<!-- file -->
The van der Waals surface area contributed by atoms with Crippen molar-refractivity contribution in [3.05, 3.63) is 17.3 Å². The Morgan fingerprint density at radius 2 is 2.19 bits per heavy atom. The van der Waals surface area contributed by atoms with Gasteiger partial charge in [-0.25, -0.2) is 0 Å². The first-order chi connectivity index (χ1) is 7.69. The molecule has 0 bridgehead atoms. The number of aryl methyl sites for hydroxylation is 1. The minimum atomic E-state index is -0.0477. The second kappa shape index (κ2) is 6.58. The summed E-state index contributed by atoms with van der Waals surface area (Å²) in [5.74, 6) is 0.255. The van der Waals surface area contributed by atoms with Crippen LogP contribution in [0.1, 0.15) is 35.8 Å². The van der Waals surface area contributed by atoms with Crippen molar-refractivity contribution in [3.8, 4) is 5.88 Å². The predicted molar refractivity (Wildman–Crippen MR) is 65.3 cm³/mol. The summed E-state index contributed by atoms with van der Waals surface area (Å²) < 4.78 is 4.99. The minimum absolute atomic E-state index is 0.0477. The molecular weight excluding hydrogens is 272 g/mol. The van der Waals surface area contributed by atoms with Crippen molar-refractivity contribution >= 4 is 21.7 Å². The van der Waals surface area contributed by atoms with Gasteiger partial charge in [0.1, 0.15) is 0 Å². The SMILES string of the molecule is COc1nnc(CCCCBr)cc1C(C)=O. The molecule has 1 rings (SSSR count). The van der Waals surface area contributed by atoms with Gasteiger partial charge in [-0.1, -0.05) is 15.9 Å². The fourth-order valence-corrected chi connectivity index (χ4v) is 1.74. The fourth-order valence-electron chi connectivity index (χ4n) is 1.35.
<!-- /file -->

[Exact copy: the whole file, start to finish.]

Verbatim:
The van der Waals surface area contributed by atoms with Crippen molar-refractivity contribution in [3.05, 3.63) is 17.3 Å². The Morgan fingerprint density at radius 2 is 2.19 bits per heavy atom. The van der Waals surface area contributed by atoms with Gasteiger partial charge in [-0.25, -0.2) is 0 Å². The first-order chi connectivity index (χ1) is 7.69. The molecule has 0 bridgehead atoms. The number of aryl methyl sites for hydroxylation is 1. The minimum atomic E-state index is -0.0477. The second kappa shape index (κ2) is 6.58. The summed E-state index contributed by atoms with van der Waals surface area (Å²) in [5.74, 6) is 0.255. The van der Waals surface area contributed by atoms with Crippen LogP contribution in [0.1, 0.15) is 35.8 Å². The van der Waals surface area contributed by atoms with Crippen molar-refractivity contribution in [3.8, 4) is 5.88 Å². The predicted molar refractivity (Wildman–Crippen MR) is 65.3 cm³/mol. The summed E-state index contributed by atoms with van der Waals surface area (Å²) < 4.78 is 4.99. The minimum absolute atomic E-state index is 0.0477. The molecular weight excluding hydrogens is 272 g/mol. The van der Waals surface area contributed by atoms with Crippen molar-refractivity contribution >= 4 is 21.7 Å². The van der Waals surface area contributed by atoms with Gasteiger partial charge in [0.1, 0.15) is 0 Å². The SMILES string of the molecule is COc1nnc(CCCCBr)cc1C(C)=O. The molecule has 1 rings (SSSR count). The van der Waals surface area contributed by atoms with Gasteiger partial charge in [-0.1, -0.05) is 15.9 Å². The fourth-order valence-corrected chi connectivity index (χ4v) is 1.74. The fourth-order valence-electron chi connectivity index (χ4n) is 1.35.